Joining us for lunch, included our new friends Mike and Howard, plus Sara and Tom from down our hall and Jerry from the second floor. Of course, Malena was with us. She opted for us to take taxis, so we needed two. At the restaurant, we sat outside since the weather was cooperating. Most of us had the chicken, but beef was the other option. We started with chicken soup (no feet this time), then we were served chicken in a sauce with rice on the side. The beverage was mango juice. Dessert consisted of grapes in a whipped cream. It was a delightful little lunch for $2.75.

Everyone went his or her separate ways after lunch. Ron and I were going to the Pumapungo Museo. We were about four blocks away when it started to rain. Of course neither of us had umbrellas. Reaching the museum while it was only raining lightly, as soon as we walked in the door, the downpour came. Thunder and some of the loudest thunder I have heard accompanied torrential rain. There was no way we were going to be able to explore the Arqueological Park behind the museum. We have been there before, but I wanted to look for llamas. Generally, there are three or more roaming on the hill beyond.

For those visiting the Pumapungo Museo now, they will not know what is missing. After registering, admission is free; we are directed immediately to the right and advised that no photography is allowed. In a series of rooms with low lighting, we revisit the early history of the Ecuadorian tribes, and then continue through the invasion of the Spanish where it ends.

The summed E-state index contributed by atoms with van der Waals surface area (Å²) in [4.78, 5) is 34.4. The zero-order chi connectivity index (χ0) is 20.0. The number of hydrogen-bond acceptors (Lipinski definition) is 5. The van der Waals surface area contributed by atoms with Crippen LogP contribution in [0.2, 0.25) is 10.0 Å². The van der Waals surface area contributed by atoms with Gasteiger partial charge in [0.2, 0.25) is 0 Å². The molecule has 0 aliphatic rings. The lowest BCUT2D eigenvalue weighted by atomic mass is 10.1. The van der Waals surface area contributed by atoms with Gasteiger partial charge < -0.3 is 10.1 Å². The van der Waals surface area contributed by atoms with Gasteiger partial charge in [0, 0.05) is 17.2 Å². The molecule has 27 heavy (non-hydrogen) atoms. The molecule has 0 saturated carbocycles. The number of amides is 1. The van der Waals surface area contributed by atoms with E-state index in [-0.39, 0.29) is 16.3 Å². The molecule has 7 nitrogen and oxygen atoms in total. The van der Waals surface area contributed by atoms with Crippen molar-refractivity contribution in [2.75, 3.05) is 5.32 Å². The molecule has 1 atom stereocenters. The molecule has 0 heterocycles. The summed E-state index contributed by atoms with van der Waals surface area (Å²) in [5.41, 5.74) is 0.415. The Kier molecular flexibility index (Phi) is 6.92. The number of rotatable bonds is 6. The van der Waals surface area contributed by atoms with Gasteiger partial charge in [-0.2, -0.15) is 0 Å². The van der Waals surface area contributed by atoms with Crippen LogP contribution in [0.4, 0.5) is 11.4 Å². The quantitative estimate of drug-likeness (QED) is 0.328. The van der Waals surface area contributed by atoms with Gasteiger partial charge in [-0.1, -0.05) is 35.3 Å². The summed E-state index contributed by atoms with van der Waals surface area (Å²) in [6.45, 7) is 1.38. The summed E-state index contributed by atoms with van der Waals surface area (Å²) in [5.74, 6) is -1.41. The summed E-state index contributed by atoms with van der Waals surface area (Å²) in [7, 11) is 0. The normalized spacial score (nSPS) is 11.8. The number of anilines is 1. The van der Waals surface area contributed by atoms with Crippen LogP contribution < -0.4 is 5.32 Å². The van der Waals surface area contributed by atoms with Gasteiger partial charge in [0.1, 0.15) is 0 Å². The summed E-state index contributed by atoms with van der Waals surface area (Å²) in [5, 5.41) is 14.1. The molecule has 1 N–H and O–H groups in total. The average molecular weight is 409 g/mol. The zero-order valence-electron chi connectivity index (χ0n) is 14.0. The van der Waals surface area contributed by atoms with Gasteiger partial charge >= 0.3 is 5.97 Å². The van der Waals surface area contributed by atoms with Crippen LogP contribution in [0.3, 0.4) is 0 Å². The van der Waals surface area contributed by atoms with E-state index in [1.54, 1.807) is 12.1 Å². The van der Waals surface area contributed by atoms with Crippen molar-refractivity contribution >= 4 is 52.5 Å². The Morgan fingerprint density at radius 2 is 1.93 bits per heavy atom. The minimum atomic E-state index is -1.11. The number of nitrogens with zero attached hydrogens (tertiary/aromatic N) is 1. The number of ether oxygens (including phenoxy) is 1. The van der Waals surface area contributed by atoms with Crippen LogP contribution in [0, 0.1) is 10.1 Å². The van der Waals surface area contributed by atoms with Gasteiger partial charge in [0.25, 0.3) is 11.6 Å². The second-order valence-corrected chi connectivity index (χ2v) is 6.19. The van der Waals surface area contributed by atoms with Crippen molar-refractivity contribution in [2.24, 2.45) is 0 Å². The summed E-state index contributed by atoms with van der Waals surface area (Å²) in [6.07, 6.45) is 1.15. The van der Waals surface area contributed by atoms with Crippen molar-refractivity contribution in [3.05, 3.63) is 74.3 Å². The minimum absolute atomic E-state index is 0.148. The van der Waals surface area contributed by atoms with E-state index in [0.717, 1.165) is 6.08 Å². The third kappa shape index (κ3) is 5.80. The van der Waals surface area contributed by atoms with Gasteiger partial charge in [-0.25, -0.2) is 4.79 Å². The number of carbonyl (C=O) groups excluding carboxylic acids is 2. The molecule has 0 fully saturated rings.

From here, we enter the space now occupied by the paintings of James Pilco, an Ecuadorian artist. He has an incredible range of art. One room consists of paintings of children,
Not my photo
which are adorable and incredible. The next room offers us his interpretation of vegetables and fruits. Finally, a mixture of serious and comical subjects is entirely absorbing and fills a third room. You can see a sample of his work here in a YouTube video. It is in Spanish, but you can watch him paint. We were both fans from viewing the first painting and were really fans by the last painting.

When we were here last time, there was a humungous room filled with artifacts from the various tribes of Ecuador. We spent three hours just exploring these exhibits, but then on another level, there was colonial Spanish religious art that was fascinating as well as horrifying. All of this is now gone.
Not this day.